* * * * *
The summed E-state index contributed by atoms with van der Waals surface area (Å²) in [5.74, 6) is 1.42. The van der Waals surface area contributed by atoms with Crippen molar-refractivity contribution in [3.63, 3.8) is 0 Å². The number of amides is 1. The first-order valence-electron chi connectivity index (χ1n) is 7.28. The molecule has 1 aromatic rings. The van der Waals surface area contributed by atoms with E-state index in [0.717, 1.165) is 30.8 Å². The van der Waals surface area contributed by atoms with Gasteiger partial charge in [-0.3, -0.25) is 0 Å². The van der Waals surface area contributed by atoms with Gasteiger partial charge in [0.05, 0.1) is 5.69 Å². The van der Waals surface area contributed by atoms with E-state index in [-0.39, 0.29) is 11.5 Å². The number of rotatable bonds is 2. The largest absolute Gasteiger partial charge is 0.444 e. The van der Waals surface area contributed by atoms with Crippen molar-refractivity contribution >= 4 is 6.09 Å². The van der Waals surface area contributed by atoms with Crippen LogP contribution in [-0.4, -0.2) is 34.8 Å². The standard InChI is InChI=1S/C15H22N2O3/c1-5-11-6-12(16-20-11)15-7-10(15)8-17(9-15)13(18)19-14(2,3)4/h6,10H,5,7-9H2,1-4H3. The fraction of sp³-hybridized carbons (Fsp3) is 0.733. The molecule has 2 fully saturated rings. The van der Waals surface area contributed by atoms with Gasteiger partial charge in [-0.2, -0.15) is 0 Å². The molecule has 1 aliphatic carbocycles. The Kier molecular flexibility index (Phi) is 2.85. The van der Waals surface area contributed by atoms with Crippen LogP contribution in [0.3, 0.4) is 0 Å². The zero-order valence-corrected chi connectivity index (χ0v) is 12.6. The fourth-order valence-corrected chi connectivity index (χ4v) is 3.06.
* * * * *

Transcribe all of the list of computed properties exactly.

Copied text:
The summed E-state index contributed by atoms with van der Waals surface area (Å²) in [5.74, 6) is 1.42. The van der Waals surface area contributed by atoms with Crippen molar-refractivity contribution in [3.63, 3.8) is 0 Å². The number of amides is 1. The first-order valence-electron chi connectivity index (χ1n) is 7.28. The molecule has 1 aromatic rings. The van der Waals surface area contributed by atoms with E-state index in [0.717, 1.165) is 30.8 Å². The van der Waals surface area contributed by atoms with Gasteiger partial charge in [-0.3, -0.25) is 0 Å². The van der Waals surface area contributed by atoms with Gasteiger partial charge in [0.05, 0.1) is 5.69 Å². The van der Waals surface area contributed by atoms with E-state index in [-0.39, 0.29) is 11.5 Å². The number of rotatable bonds is 2. The largest absolute Gasteiger partial charge is 0.444 e. The van der Waals surface area contributed by atoms with Crippen molar-refractivity contribution >= 4 is 6.09 Å². The van der Waals surface area contributed by atoms with Crippen LogP contribution in [-0.4, -0.2) is 34.8 Å². The standard InChI is InChI=1S/C15H22N2O3/c1-5-11-6-12(16-20-11)15-7-10(15)8-17(9-15)13(18)19-14(2,3)4/h6,10H,5,7-9H2,1-4H3. The fraction of sp³-hybridized carbons (Fsp3) is 0.733. The molecule has 2 fully saturated rings. The van der Waals surface area contributed by atoms with Gasteiger partial charge in [-0.2, -0.15) is 0 Å². The molecule has 1 aliphatic carbocycles. The Kier molecular flexibility index (Phi) is 2.85. The van der Waals surface area contributed by atoms with Crippen LogP contribution in [0.3, 0.4) is 0 Å². The zero-order valence-corrected chi connectivity index (χ0v) is 12.6. The fourth-order valence-corrected chi connectivity index (χ4v) is 3.06.